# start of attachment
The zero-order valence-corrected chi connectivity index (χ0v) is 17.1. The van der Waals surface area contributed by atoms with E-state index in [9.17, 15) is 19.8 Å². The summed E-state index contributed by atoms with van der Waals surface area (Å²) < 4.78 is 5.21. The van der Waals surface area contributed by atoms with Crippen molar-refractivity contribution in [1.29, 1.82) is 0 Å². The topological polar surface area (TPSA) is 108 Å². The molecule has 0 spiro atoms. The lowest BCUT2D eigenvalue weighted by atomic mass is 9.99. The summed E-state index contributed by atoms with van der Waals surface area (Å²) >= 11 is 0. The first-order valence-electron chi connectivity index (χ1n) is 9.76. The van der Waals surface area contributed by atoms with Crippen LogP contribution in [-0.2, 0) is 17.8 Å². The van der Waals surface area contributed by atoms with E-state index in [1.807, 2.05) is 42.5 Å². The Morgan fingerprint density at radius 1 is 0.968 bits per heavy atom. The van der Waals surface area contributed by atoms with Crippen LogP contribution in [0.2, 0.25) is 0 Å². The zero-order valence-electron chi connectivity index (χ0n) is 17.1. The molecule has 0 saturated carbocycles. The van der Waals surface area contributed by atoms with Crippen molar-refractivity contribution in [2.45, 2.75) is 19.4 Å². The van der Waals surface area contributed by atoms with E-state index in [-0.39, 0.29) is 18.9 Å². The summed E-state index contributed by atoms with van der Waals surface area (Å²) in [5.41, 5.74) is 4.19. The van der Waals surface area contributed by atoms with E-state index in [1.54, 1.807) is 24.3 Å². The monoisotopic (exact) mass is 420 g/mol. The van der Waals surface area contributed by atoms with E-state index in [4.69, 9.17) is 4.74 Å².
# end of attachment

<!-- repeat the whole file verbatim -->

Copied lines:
The zero-order valence-corrected chi connectivity index (χ0v) is 17.1. The van der Waals surface area contributed by atoms with E-state index in [9.17, 15) is 19.8 Å². The summed E-state index contributed by atoms with van der Waals surface area (Å²) < 4.78 is 5.21. The van der Waals surface area contributed by atoms with Crippen molar-refractivity contribution in [1.29, 1.82) is 0 Å². The topological polar surface area (TPSA) is 108 Å². The molecule has 0 spiro atoms. The lowest BCUT2D eigenvalue weighted by atomic mass is 9.99. The summed E-state index contributed by atoms with van der Waals surface area (Å²) >= 11 is 0. The first-order valence-electron chi connectivity index (χ1n) is 9.76. The van der Waals surface area contributed by atoms with Crippen LogP contribution in [-0.2, 0) is 17.8 Å². The van der Waals surface area contributed by atoms with E-state index in [1.807, 2.05) is 42.5 Å². The Morgan fingerprint density at radius 1 is 0.968 bits per heavy atom. The van der Waals surface area contributed by atoms with Crippen LogP contribution in [0.2, 0.25) is 0 Å². The zero-order valence-electron chi connectivity index (χ0n) is 17.1. The molecule has 0 saturated carbocycles. The van der Waals surface area contributed by atoms with Crippen molar-refractivity contribution in [2.45, 2.75) is 19.4 Å². The van der Waals surface area contributed by atoms with E-state index in [-0.39, 0.29) is 18.9 Å². The summed E-state index contributed by atoms with van der Waals surface area (Å²) in [5.41, 5.74) is 4.19. The van der Waals surface area contributed by atoms with E-state index in [1.54, 1.807) is 24.3 Å². The monoisotopic (exact) mass is 420 g/mol. The van der Waals surface area contributed by atoms with E-state index in [4.69, 9.17) is 4.74 Å².